Related Rule
Germany
Practice Relating to Rule 54. Attacks against Objects Indispensable to the Survival of the Civilian Population
Germany’s Soldiers’ Manual (1991) provides: “The objects indispensable to the survival of the civilian population (e.g. drinking water installations) may not be destroyed.” 
Germany, Taschenkarte, Humanitäres Völkerrecht in bewaffneten Konflikten – Grundsätze, Bearbeitet nach ZDv 15/2, Humanitäres Völkerrecht in bewaffneten Konflikten – Handbuch, Zentrum Innere Führung, June 1991, p. 4.
Germany’s Military Manual (1992) provides:
It is … prohibited to attack … objects indispensable to the civilian population, e.g. production of foodstuffs, clothing, drinking water installations, with the aim to prevent the civilian population from being supplied. 
Germany, Humanitarian Law in Armed Conflicts – Manual, DSK VV207320067, edited by The Federal Ministry of Defence of the Federal Republic of Germany, VR II 3, August 1992, English translation of ZDv 15/2, Humanitäres Völkerrecht in bewaffneten KonfliktenHandbuch, August 1992, § 463.
The manual further states:
Grave breaches of international humanitarian law are in particular: … starvation of civilians by destroying, removing or rendering useless objects indispensable to the survival of the civilian population (e.g. foodstuffs, means for the production of foodstuffs, drinking water installations and supplies, irrigation works).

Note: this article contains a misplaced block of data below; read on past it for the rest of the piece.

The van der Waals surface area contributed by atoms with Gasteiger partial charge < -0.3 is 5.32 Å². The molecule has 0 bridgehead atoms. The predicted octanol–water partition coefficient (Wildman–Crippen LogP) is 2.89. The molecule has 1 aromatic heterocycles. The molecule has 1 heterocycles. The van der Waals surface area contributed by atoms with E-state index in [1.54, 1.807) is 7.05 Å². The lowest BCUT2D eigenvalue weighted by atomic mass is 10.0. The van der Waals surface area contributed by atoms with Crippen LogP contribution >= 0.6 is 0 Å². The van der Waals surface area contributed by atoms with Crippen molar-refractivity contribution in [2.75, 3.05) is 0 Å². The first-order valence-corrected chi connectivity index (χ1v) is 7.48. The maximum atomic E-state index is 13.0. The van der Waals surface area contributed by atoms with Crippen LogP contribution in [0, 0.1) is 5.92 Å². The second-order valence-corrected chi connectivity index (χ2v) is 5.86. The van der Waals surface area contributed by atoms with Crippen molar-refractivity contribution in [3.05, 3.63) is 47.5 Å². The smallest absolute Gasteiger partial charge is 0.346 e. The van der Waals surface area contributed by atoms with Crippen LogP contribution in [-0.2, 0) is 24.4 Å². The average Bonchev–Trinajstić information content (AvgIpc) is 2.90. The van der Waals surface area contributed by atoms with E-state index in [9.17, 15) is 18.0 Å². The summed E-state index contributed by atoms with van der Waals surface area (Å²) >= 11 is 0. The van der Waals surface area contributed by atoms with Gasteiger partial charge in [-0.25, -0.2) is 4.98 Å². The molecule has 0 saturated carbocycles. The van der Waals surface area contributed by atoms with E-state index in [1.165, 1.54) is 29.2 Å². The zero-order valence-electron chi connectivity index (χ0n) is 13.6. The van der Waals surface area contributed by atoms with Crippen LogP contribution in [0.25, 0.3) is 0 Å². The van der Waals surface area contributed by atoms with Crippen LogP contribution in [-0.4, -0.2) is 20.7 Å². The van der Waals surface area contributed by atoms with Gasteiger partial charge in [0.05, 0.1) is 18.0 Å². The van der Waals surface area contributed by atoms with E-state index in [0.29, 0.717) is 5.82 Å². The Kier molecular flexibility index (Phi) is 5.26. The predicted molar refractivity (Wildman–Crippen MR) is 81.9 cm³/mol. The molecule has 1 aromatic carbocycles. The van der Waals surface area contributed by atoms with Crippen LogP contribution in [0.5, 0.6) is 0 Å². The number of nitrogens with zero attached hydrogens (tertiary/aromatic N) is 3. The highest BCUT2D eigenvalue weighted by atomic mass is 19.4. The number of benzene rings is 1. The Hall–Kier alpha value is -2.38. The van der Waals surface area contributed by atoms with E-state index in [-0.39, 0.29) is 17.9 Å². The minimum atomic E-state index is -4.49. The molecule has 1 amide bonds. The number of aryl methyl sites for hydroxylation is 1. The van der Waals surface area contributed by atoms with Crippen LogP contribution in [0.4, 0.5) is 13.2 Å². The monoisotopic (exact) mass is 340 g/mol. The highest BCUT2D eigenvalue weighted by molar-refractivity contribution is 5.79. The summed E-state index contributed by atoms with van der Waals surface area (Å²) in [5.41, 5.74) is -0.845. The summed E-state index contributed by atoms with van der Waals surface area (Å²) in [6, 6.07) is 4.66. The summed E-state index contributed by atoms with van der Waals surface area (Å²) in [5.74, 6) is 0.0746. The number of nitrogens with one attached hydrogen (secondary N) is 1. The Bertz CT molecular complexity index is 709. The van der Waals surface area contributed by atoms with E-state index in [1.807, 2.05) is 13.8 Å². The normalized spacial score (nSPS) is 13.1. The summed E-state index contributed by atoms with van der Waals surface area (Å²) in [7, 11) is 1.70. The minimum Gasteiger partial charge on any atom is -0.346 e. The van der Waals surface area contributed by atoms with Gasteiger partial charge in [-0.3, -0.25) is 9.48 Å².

Germany, Humanitarian Law in Armed Conflicts – Manual, DSK VV207320067, edited by The Federal Ministry of Defence of the Federal Republic of Germany, VR II 3, August 1992, English translation of ZDv 15/2, Humanitäres Völkerrecht in bewaffneten KonfliktenHandbuch, August 1992, § 1209.
Germany’s Soldiers’ Manual (2006) states: “The objects indispensable to the survival of the civilian population (e.g. drinking water installations) may not be destroyed.” 
Germany, Druckschrift Einsatz Nr. 03, Humanitäres Völkerrecht in bewaffneten Konflikten – Grundsätze, Erarbeitet nach ZDv 15/2, Humanitäres Völkerrecht in bewaffneten Konflikten – Handbuch, DSK SF009320187, Bundesministerium der Verteidigung, R II 3, August 2006, p. 4.
Germany’s Law Introducing the International Crimes Code (2002) punishes anyone who, in connection with an international or a non-international armed conflict, “uses starvation of civilians as a method of warfare by depriving them of objects indispensable to their survival”. 
Germany, Law Introducing the International Crimes Code, 2002, Article 1, § 11(1)(5).
At the 26th International Conference of the Red Cross and Red Crescent in 1995, Germany stated: “The deprivation of resources necessary for survival, such as water, [has] been used repeatedly and [has] to be condemned.” 
Germany, Statement at the 26th International Conference of the Red Cross and Red Crescent, Geneva, 3–7 December 1995.
Germany’s Military Manual (1992) provides: “Any deviations from this prohibition [attacking objects indispensable for the survival of the civilian population] shall be permissible only on friendly territory if required by imperative military necessity.” 
Germany, Humanitarian Law in Armed Conflicts – Manual, DSK VV207320067, edited by The Federal Ministry of Defence of the Federal Republic of Germany, VR II 3, August 1992, English translation of ZDv 15/2, Humanitäres Völkerrecht in bewaffneten KonfliktenHandbuch, August 1992, § 463.